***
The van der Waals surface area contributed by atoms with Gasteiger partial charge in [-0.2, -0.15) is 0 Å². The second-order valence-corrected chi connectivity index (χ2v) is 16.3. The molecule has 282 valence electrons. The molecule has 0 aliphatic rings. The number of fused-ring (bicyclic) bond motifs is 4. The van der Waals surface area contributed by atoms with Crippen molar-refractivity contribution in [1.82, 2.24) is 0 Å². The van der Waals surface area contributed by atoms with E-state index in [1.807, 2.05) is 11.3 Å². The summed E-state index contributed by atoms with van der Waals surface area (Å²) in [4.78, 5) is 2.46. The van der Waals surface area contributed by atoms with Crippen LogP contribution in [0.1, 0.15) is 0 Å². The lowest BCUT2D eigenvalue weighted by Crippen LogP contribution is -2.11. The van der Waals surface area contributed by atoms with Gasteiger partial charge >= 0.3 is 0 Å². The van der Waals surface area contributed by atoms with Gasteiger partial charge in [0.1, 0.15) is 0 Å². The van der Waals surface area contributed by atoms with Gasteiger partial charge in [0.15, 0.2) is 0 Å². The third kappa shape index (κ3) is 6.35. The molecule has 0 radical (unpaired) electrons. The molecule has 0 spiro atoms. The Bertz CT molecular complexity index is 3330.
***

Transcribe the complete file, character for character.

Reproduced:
The van der Waals surface area contributed by atoms with Gasteiger partial charge in [-0.2, -0.15) is 0 Å². The second-order valence-corrected chi connectivity index (χ2v) is 16.3. The molecule has 282 valence electrons. The molecule has 0 aliphatic rings. The number of fused-ring (bicyclic) bond motifs is 4. The van der Waals surface area contributed by atoms with Crippen molar-refractivity contribution in [1.82, 2.24) is 0 Å². The van der Waals surface area contributed by atoms with E-state index in [1.807, 2.05) is 11.3 Å². The summed E-state index contributed by atoms with van der Waals surface area (Å²) in [4.78, 5) is 2.46. The van der Waals surface area contributed by atoms with Crippen LogP contribution in [0.1, 0.15) is 0 Å². The lowest BCUT2D eigenvalue weighted by Crippen LogP contribution is -2.11. The van der Waals surface area contributed by atoms with Gasteiger partial charge >= 0.3 is 0 Å². The van der Waals surface area contributed by atoms with Gasteiger partial charge in [0.1, 0.15) is 0 Å². The van der Waals surface area contributed by atoms with Gasteiger partial charge in [0.15, 0.2) is 0 Å². The third kappa shape index (κ3) is 6.35. The molecule has 0 radical (unpaired) electrons. The molecule has 0 spiro atoms. The Bertz CT molecular complexity index is 3330.